TechnologyMarch 11, 2016

Things you didn’t think you could do with DSE Search and CQL

Sebastian Estevez
Sebastian EstevezDataStax
Things you didn’t think you could do with DSE Search and CQL


CQL and DSE Search promise to make access to a lucene backed index scalable, highly avaliable, operationally simple, and user friendly.

There have been a couple of developments in DSE 4.8 point releases that may have gone unnoticed by the community of DSE Search users.

One of the main benefits of using DSE Search is that you are able to query the search indexes from through CQL directly from your favorite DataStax driver. Avoiding the solr HTTP API all together means that you:

1) Don't need to two sets of DAO's in your app and have application logic around which to use for what purpose

2) You don't need a load balancer in front of Solr/Tomcat because the DataStax drivers are cluster aware and will load balance for you

3) You don't need to worry about one node going down under your load balancer and having a fraction of your queries failing upon node failure

4) When security is enabled, requests through the HTTP API are significantly slower, to quote the DSE docs:

"Due to the stateless nature of HTTP Basic Authentication, this can have a significant performance impact as the authentication process must be executed on each HTTP request."

Why ever use the HTTP API?

The CQL interface is designed to return rows and columns, so features like Solr's numFound and faceting, were not built in the first few releases.

These features have snuck in via patches in point releases and users that aren't studiously reading the release notes may not have noticed the changes.

How would I go about getting numfound and performing facet queries in the latest (DSE 4.8.1+) version of DSE?

Show me how

If you know you just need the count (and not the data that comes along with it) then you can just specify count(*) and keep the solr_query where clause. DSE intercepts the query and brings back numDocs from DSE Search instead of actually performing the count in cassandra:

SELECT count(*) FROM test.pymt WHERE solr_query = '{"q":"countryoftravel:\"United States\""}' ;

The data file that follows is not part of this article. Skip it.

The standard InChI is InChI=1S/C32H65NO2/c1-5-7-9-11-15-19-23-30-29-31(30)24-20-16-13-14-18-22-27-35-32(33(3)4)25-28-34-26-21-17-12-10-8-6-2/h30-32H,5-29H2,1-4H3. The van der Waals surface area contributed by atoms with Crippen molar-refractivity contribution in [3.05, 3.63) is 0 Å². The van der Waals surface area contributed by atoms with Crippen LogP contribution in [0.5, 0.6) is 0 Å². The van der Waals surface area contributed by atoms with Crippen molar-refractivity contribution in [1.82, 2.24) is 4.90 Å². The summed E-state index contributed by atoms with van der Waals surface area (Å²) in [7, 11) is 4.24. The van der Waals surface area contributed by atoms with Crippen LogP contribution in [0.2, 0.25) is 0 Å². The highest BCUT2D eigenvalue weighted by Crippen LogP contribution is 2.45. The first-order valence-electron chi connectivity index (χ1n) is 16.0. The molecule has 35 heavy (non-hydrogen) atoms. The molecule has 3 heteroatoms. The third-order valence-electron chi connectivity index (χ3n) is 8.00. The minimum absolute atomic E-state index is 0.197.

Here it is with tracing enabled, notice that even my wide open count(*) query comes back in micros

cqlsh> SELECT count(*) FROM test.pymt WHERE solr_query = '{"q":"*:*"}' ;


(1 rows)

Tracing session: 7020df80-e7a9-11e5-9c31-37116dd067c6

 activity                                                                                        | timestamp                  | source    | source_elapsed
                                                                              Execute CQL3 query | 2016-03-11 11:51:02.136000 | |              0
 Parsing SELECT count(*) FROM test.pymt WHERE solr_query = '{"q":"*:*"}' ; [SharedPool-Worker-1] | 2016-03-11 11:51:02.136000 | |             34
                                                       Preparing statement [SharedPool-Worker-1] | 2016-03-11 11:51:02.136000 | |             84
                                                                                Request complete | 2016-03-11 11:51:02.146918 | |          10918

The same goes for facet queries. Note that because of the way the cql protocol is designed (around rows and columns), DSE returns the facet results inside a single cell in JSON format. Pretty slick:

select * FROM test.pymt WHERE solr_query='{"facet":{"pivot":"physicianprimarytype"},"q":"*:*"}' ;  


You don't have to use the HTTP API for seach queries, even if you need numFound and faceting. It is now supported via CQL and solr_query.


Remember I mentioned that the cql protocol is desinged round rows and columns? Well check out this ticket resolved in C* 2.2.0 beta 1 CASSANDRA-8553. If you use your imagination, there are some improvements that can be made once DSE gets c* 3.0 under the hood to make Search functionality even more slick.

Stay tuned!

More Features!

I meant to stop here but when I asked folks (char0) to review this post, they had some additional DSE Search features that get overlooked. I'll breifly describe them and link to documentation. If you're new to DSE Search definitely read on:

Partiton routing:

Partition routing is a great multi-tennant feature that lets you limit the amount of fan out that a search query will take under the hood. Essentially, you're able to specify a Cassandra partition that you are interested in limiting your search to. This will limit the number of nodes that DSE Search requires to fullfil your request.

JSON queries

If you're looking to do advanced queries thorugh cql (beyond just a simple search) check out the datastax documentation for json queries.


Many search use cases don't actually require the backend to scan the entire dataset. If you're just trying to fill out a page with search results, and latency matters more than having a complete results set (when you dont care about numFound), the timeAllowed parameter let's you set a maximum latency and DSE Search will just return the results it has found so far.

Please comment if you have any additional DSE Search Features that you think are overlooked!

Sebastian Estevez

#Datastax #Cassandra I like music, technology, and building things @syllogistic on twitter


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